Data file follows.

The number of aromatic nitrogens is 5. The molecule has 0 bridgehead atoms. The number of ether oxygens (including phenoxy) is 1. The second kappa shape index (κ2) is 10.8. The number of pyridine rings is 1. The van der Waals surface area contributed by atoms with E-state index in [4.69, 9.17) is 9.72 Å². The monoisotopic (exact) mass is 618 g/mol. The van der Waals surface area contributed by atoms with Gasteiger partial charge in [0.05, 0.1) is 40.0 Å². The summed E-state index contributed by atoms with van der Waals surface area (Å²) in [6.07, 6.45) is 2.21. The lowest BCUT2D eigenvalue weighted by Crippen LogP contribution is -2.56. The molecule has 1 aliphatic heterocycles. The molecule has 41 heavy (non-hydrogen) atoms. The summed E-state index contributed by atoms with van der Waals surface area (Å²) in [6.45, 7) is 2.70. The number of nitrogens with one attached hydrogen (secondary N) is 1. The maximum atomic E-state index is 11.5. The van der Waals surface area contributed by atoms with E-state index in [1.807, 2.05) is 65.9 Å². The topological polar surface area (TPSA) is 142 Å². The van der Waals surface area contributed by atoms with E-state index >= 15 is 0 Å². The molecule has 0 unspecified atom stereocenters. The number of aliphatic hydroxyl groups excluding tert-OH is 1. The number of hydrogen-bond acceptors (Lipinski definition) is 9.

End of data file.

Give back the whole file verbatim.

The number of aromatic nitrogens is 5. The molecule has 0 bridgehead atoms. The number of ether oxygens (including phenoxy) is 1. The second kappa shape index (κ2) is 10.8. The number of pyridine rings is 1. The van der Waals surface area contributed by atoms with E-state index in [4.69, 9.17) is 9.72 Å². The monoisotopic (exact) mass is 618 g/mol. The van der Waals surface area contributed by atoms with Gasteiger partial charge in [0.05, 0.1) is 40.0 Å². The summed E-state index contributed by atoms with van der Waals surface area (Å²) in [6.07, 6.45) is 2.21. The lowest BCUT2D eigenvalue weighted by Crippen LogP contribution is -2.56. The molecule has 1 aliphatic heterocycles. The molecule has 41 heavy (non-hydrogen) atoms. The summed E-state index contributed by atoms with van der Waals surface area (Å²) in [6.45, 7) is 2.70. The number of nitrogens with one attached hydrogen (secondary N) is 1. The maximum atomic E-state index is 11.5. The van der Waals surface area contributed by atoms with E-state index in [1.807, 2.05) is 65.9 Å². The topological polar surface area (TPSA) is 142 Å². The van der Waals surface area contributed by atoms with E-state index >= 15 is 0 Å². The molecule has 0 unspecified atom stereocenters. The number of aliphatic hydroxyl groups excluding tert-OH is 1. The number of hydrogen-bond acceptors (Lipinski definition) is 9.